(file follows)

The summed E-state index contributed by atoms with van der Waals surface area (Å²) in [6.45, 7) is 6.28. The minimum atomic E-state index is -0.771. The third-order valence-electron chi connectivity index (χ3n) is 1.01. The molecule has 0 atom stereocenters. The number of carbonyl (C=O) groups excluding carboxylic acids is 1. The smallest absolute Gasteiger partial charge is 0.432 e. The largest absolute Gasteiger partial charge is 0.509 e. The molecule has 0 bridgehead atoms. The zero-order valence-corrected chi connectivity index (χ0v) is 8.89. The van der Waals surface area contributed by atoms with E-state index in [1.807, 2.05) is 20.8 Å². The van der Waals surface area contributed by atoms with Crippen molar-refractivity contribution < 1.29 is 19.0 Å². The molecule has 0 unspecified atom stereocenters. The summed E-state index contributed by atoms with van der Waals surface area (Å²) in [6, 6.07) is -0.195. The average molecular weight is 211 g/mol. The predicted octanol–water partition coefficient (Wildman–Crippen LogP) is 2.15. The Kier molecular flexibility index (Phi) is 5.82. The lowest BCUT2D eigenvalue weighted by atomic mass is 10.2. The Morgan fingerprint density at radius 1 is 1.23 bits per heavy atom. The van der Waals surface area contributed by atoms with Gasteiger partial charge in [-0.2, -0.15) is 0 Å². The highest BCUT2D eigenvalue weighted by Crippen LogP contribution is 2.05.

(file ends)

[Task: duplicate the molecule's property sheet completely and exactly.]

The summed E-state index contributed by atoms with van der Waals surface area (Å²) in [6.45, 7) is 6.28. The minimum atomic E-state index is -0.771. The third-order valence-electron chi connectivity index (χ3n) is 1.01. The molecule has 0 atom stereocenters. The number of carbonyl (C=O) groups excluding carboxylic acids is 1. The smallest absolute Gasteiger partial charge is 0.432 e. The largest absolute Gasteiger partial charge is 0.509 e. The molecule has 0 bridgehead atoms. The zero-order valence-corrected chi connectivity index (χ0v) is 8.89. The van der Waals surface area contributed by atoms with E-state index in [1.807, 2.05) is 20.8 Å². The van der Waals surface area contributed by atoms with Crippen molar-refractivity contribution < 1.29 is 19.0 Å². The molecule has 0 unspecified atom stereocenters. The summed E-state index contributed by atoms with van der Waals surface area (Å²) in [6, 6.07) is -0.195. The average molecular weight is 211 g/mol. The predicted octanol–water partition coefficient (Wildman–Crippen LogP) is 2.15. The Kier molecular flexibility index (Phi) is 5.82. The lowest BCUT2D eigenvalue weighted by atomic mass is 10.2. The Morgan fingerprint density at radius 1 is 1.23 bits per heavy atom. The van der Waals surface area contributed by atoms with Gasteiger partial charge in [-0.2, -0.15) is 0 Å². The highest BCUT2D eigenvalue weighted by Crippen LogP contribution is 2.05.